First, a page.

March 19, 2009 — Britain is facing a stress epidemic as more than 77 percent of people surveyed by the British College of Osteopathic Medicine (BCOM) claim that the current risk of economic uncertainty has increased their stress levels as well as their partner’s stress levels.
A staggering 79 percent of those same respondents claimed to have lost their job or become aware that they are at risk of losing it within the past 3-6 months, even though, when pushed, only 29 percent of those respondents could say with any certainty that they or their partner had already lost their job or that they were liable to lose it, highlighting the gap between actual reality and anticipation of what could happen. Asked whether the media portrayal of the economic situation was creating more stress for them almost 79 percent claimed that it was.
In addition, 72 percent said that the stress experienced by themselves or their partner was also manifesting itself physically. Asked for the way in which their stress was presenting itself the majority (45%) said they felt depressed, followed by 20 percent citing insomnia and 9 percent with ‘chronic pain’ such as back pain and RSI. Stress-induced headaches and migraine were cited by 8 percent, and 6 percent with psoriasis or eczema.
Asked how significant an impact the stress was having on close relationships with family friends 14 percent said it was ‘very significant’, followed by 44 percent claiming it was ‘fairly significant’. However, when asked what steps they were taking in order to combat the stress 55 percent claimed to be focussed more on exercise and healthy diet, followed by 34 percent who simply said they were ‘doing nothing’; 13 percent said they were using prescribed medication, compared with almost 7 percent on alternative medication. In terms of physical therapies, massage fared well with almost 13 percent claiming to use it to manage, and 2 percent using osteopathy specifically.
When asked what would encourage them to take up a physical therapy to treat their stress 57 percent said the cost, 44 percent said better information, 33 percent said easier access to facilities and 22 percent said more widely publicised scientific results.
Dr. Ian Drysdale, College Principal, said, “This survey shows not only how the obvious factors of economic uncertainty affect our stress levels, but that the cost of then taking up activities or treatments that could combat the stress is an equally important factor. We hear of so many different treatments out there that all claim to alleviate stress but many of them are still inaccessible to far too many. It also highlights the importance of clearer communication of the benefits of alternative and physical therapies as well as more evidence-based benefits of such therapies”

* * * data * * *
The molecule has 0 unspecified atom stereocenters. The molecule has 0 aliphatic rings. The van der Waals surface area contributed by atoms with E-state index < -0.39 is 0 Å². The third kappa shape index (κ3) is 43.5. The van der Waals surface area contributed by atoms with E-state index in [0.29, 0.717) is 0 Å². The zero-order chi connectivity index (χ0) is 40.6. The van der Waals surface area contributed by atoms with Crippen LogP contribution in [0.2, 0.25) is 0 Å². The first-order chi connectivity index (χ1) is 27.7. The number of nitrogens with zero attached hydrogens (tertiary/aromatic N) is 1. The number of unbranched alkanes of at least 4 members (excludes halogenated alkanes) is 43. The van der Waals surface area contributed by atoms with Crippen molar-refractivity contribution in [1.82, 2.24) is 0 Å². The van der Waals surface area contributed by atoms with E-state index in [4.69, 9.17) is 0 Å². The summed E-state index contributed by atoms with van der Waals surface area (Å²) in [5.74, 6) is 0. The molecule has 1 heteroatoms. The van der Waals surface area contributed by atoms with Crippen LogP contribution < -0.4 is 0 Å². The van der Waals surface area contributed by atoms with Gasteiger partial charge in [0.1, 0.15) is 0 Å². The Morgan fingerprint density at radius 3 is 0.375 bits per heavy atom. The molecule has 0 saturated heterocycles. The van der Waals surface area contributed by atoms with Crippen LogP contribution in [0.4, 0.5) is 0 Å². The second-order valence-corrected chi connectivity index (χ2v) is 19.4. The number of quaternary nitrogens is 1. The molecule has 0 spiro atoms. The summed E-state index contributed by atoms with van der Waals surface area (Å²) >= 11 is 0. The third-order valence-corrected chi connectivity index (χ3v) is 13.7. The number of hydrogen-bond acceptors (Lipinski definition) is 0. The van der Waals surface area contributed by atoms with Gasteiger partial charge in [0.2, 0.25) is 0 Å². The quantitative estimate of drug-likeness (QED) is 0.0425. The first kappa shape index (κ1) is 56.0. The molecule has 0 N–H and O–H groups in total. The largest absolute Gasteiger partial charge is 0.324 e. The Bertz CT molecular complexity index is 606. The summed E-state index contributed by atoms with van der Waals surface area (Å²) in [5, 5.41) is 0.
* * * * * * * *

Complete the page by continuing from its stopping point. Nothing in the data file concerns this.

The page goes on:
The British College of Osteopathic Medicine (BCOM) was founded in 1936 by Stanley Lief, the eminent naturopathic osteopath. It is a statutory regulated and accredited training facility, educational charity and centre of excellence in Osteopathic education, regulated by the Osteopaths act of 1993 and accredited by the General Osteopathic Council.
BCOM clinics provide high quality, low-cost treatment based on holistic, or naturopathic, osteopathy. This is a uniquely integrated approach, centring on the treatment and education of our patients not only in terms of their particular problem, but also in the wider context of their lifestyle and its effect on them.
Men, women and children of all ages come to BCOM Clinics for treatment of a wide variety of conditions. Patients are assured of the highest standards of care, with all treatments carried out by clinical students under strict supervision of qualified and experienced osteopaths.
Since its formation in 1936, the British College of Osteopathic Medicine has achieved an international reputation for the professional excellence of its teaching and qualifications. In 2008, BCOM launched its undergraduate Masters in Osteopathy, providing public funding to eligible students.
British College of Osteopathic Medicine